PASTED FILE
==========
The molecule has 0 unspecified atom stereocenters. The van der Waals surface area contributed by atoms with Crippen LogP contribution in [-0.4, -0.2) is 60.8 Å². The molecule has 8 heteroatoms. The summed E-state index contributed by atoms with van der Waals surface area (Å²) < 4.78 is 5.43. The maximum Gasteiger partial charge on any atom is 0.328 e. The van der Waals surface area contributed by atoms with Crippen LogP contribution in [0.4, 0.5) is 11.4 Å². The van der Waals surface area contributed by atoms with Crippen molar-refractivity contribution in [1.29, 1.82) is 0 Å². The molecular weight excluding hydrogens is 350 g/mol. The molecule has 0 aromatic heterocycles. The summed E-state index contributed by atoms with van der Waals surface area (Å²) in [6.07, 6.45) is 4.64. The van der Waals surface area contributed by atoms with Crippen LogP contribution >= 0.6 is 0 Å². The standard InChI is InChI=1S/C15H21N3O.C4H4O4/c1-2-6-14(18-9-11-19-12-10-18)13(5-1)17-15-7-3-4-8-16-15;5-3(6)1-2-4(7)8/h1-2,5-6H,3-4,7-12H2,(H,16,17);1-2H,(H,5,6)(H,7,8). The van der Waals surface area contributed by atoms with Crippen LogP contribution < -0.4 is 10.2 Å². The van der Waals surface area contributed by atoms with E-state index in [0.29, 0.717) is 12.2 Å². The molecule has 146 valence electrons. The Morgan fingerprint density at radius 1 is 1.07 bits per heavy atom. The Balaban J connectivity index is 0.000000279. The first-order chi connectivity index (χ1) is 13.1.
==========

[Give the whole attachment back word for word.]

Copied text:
The molecule has 0 unspecified atom stereocenters. The van der Waals surface area contributed by atoms with Crippen LogP contribution in [-0.4, -0.2) is 60.8 Å². The molecule has 8 heteroatoms. The summed E-state index contributed by atoms with van der Waals surface area (Å²) < 4.78 is 5.43. The maximum Gasteiger partial charge on any atom is 0.328 e. The van der Waals surface area contributed by atoms with Crippen LogP contribution in [0.4, 0.5) is 11.4 Å². The van der Waals surface area contributed by atoms with Crippen molar-refractivity contribution in [1.29, 1.82) is 0 Å². The molecular weight excluding hydrogens is 350 g/mol. The molecule has 0 aromatic heterocycles. The summed E-state index contributed by atoms with van der Waals surface area (Å²) in [6.07, 6.45) is 4.64. The van der Waals surface area contributed by atoms with Crippen LogP contribution >= 0.6 is 0 Å². The standard InChI is InChI=1S/C15H21N3O.C4H4O4/c1-2-6-14(18-9-11-19-12-10-18)13(5-1)17-15-7-3-4-8-16-15;5-3(6)1-2-4(7)8/h1-2,5-6H,3-4,7-12H2,(H,16,17);1-2H,(H,5,6)(H,7,8). The van der Waals surface area contributed by atoms with Crippen LogP contribution < -0.4 is 10.2 Å². The van der Waals surface area contributed by atoms with E-state index in [0.29, 0.717) is 12.2 Å². The molecule has 146 valence electrons. The Morgan fingerprint density at radius 1 is 1.07 bits per heavy atom. The Balaban J connectivity index is 0.000000279. The first-order chi connectivity index (χ1) is 13.1.